Yet Another 100 Reasons I Love Comics

Well, it's Valentine's Day again (well, as I type this, it's technically almost Valentine's Day, but whatever), and for the past two years in the online nation of Lower Comics Blogovia, that's been celebrated with the compiling of lists about why we like this silly little hobby/fixation/sickness of ours. Fred Hembeck kicked it off, Alan David Doane followed his lead, and the rest of us went along like the meme-repeatin' sheep we all know ourselves to be. I don't know if anyone else is going to continue the tradition this year (maybe Sterling will, but I'm not sure who else will follow along; I'm hoping Bully will... I'd love to see the list his little stuffed mind creates), but I figured it'd be fun to give it another go, if only to see if I could create a list that didn't repeat any of the previous 210 entries from the previous year (I did 110 the first year, see; ah, hubris.). I think I succeeded, too, but a.) I'm not sure, and b.) I'm too lazy to check.

Anyway, read and enjoy. And if you're interested, here's the first list, and here's the second.

(2/14/07 - List format edited to make it actually legible!)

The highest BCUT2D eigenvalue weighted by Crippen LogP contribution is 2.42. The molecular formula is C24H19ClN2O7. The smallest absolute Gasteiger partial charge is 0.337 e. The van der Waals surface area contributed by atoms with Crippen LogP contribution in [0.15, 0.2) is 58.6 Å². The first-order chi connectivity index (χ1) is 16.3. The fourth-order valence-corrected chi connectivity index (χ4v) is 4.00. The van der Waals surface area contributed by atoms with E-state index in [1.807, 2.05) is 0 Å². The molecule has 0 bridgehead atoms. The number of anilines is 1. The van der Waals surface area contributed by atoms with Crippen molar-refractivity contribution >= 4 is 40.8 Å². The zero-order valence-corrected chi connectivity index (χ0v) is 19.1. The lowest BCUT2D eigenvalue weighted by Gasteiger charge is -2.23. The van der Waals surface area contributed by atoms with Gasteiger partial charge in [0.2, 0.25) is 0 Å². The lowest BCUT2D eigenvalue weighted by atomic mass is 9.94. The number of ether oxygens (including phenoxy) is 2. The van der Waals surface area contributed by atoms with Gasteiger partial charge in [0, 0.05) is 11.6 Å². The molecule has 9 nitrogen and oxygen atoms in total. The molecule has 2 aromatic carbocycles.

1. DC: The New Frontier

  2. The Absolute Edition of the above. Dear God, is that ever just a giant brick of comics goodness.

  3. The Locas collection, which is a giant brick of comics goodness, too. The new digest sized L&R reprints are far more portable, but there's something to be said for a big ass comics tome, and this is the sort of material that deserves such treatment.

  4. The Hanna-Barbera Fantastic Four cartoon - though not perfect, it's still the FF's best foray into animation. This is never coming out on DVD though, huh? I may have to cave and buy a bootleg sometime.

  5. Spider-Man: Blue - the book that made me actually like Gwen Stacy.

  6. Darwyn Cooke's revival of The Spirit.

  7. You know what? Darwyn Cooke's work in general. Let's just get that out of the way.

  8. The Comic Geek Speak forum, and the community that has formed there - the most friendly and least annoying comics talk forum on this here Information Superhighway.

  9. Heroes - it counts, right? It's gotta count.

  10. The Green Lantern Corps series - all the fun of the Green Lantern concept without any of that pesky Hal Jordan nonsense to get in the way (though, admittedly, I did have to finally cave and get the GL Showcase volume, despite all the Hal contained within... 500 pages of Gil Kane art for ten bones! I'm not made of stone here!)